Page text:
Edinburgh have also installed hives on top of commercial buildings across the city. One of these is the Eden Locke Hotel in George Street has fours hives that are home to around 20,000 honeybees. Not only does this play a vital role in encouraging these pollinators to the city but the hotel can also serve honey to their guests!

Edinburgh is doing a pretty good job for bees by protecting and enhancing the green spaces around their city. It’s not surprising to learn that they have an incredibly low average pollution ranking and are one of the highest percentages of green spaces for a UK city.


Birmingham’s educators are working hard teaching about the benefits of bees. The University of Birmingham has created their very own bee hotel which provides a training area for the Birmingham District Beekeepers Association.

Birmingham City University’s city centre campus is also home to a colony of 8,000 buckfast bees. Not only do they create a positive ecological impact to the area, but the bees have taken up some teaching and are an integral part for students leaning on their courses such as filmmaking and architecture.


With such a dense population, London works hard to keep it as green as possible by encouraging their residents to explore their amazing parks and get involved in greening their neighbourhoods.

This includes plans to re-wild London, such as creating meadows for pollinator and new wetlands for birds. It also boasts ‘The Hive’ at Kew Gardens, where lights and sounds inside are triggered by real-time vibrations – a method of communication favoured by bees - from a beehive at Kew.

Lambeth has already won funding which will create 10 miles of wildflower patches, rain gardens and new woodland to boost biodiversity and support bees in the city.



Creating enough flowers in our cities is incredibly important due to the rise of Urban Beekeeping (basically creating hives and keeping bees in a city setting). The trend has proven so successful the National count by DEFRA in 2020 showed that the largest increase in hives colonies across the UK was seen in urban areas. It has become so popular in Greater London that the number of hives have tripled over the past decade to around 7,000 colonies!

You might not think a city is the best place for a hive, but you’ll be surprised to learn that these urban bees have access to a greater and constant selection of plants which enables them to be healthier and more productive than their country dwelling cousins.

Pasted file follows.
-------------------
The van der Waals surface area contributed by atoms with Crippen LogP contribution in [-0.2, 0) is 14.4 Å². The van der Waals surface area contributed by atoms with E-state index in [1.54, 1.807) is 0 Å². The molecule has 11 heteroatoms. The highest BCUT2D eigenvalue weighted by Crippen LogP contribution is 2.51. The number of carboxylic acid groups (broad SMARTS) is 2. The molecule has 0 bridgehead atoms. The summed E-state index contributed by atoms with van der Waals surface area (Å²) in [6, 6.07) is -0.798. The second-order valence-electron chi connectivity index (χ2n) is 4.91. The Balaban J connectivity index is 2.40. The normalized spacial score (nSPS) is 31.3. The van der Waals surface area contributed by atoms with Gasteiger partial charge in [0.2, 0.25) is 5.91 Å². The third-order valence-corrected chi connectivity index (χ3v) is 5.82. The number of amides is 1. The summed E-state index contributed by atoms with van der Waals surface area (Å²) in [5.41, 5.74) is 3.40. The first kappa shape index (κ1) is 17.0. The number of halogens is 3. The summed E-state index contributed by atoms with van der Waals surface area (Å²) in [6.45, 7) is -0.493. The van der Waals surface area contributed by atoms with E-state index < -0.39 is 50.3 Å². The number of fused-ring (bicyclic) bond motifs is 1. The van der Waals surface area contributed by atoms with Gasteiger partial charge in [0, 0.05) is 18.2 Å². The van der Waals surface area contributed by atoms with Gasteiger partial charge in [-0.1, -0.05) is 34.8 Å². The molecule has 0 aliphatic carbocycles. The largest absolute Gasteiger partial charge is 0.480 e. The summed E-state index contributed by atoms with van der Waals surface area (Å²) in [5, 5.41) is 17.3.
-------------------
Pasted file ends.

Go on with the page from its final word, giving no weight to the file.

If you’re thinking of taking it up, make sure you do your research – you don’t want to go upsetting your neighbours with an angry swarm of bees!!



Do you live in a city and want to support the bees but maybe don’t want to go to the extreme lengths of keeping a hive? We can all do our bit and when you consider that the average bee flies less than a mile from the hive to find food, planting some bee friendly flowers will really help. Even the smallest group of potted plants or a hanging basket outside your home will attract the bees. If you’re lucky enough to have access to your roof you could also set up a rooftop garden (best to check if its structurally safe first – you don’t want to bring the whole roof down!).

You could also create a hotel for bees. The space provides a place for the bees to live (usually from the moment it is laid as an egg until it emerges as an adult). You can make one very easily from a plant pot and some hollow canes such as bamboo.



If you can't make your own bee house but you want to make a home for the bees where you live, don't worry! Our Bee Friendly Bundle contains a pre-made house that'll be perfect for the V.I.Bees. It also comes with a lavender plant (which pollinators love) in a lovely ceramic pot as well as a grow bar which will grow into more bee friendly blooms!


Even bees in the countryside need help and you can do your bit by planting a wide mix of pollinator friendly flowers. In the spring (between March and May) go for something simple like the primrose or the hyacinth. While in the summer months you can’t go too far wrong with the aromatic lavender. For flowers that will keep going into late summer and early autumn why not choose a marigold.

If you’re looking for more inspiration, you could also visit one of the National Trust’s bee-friendly gardens.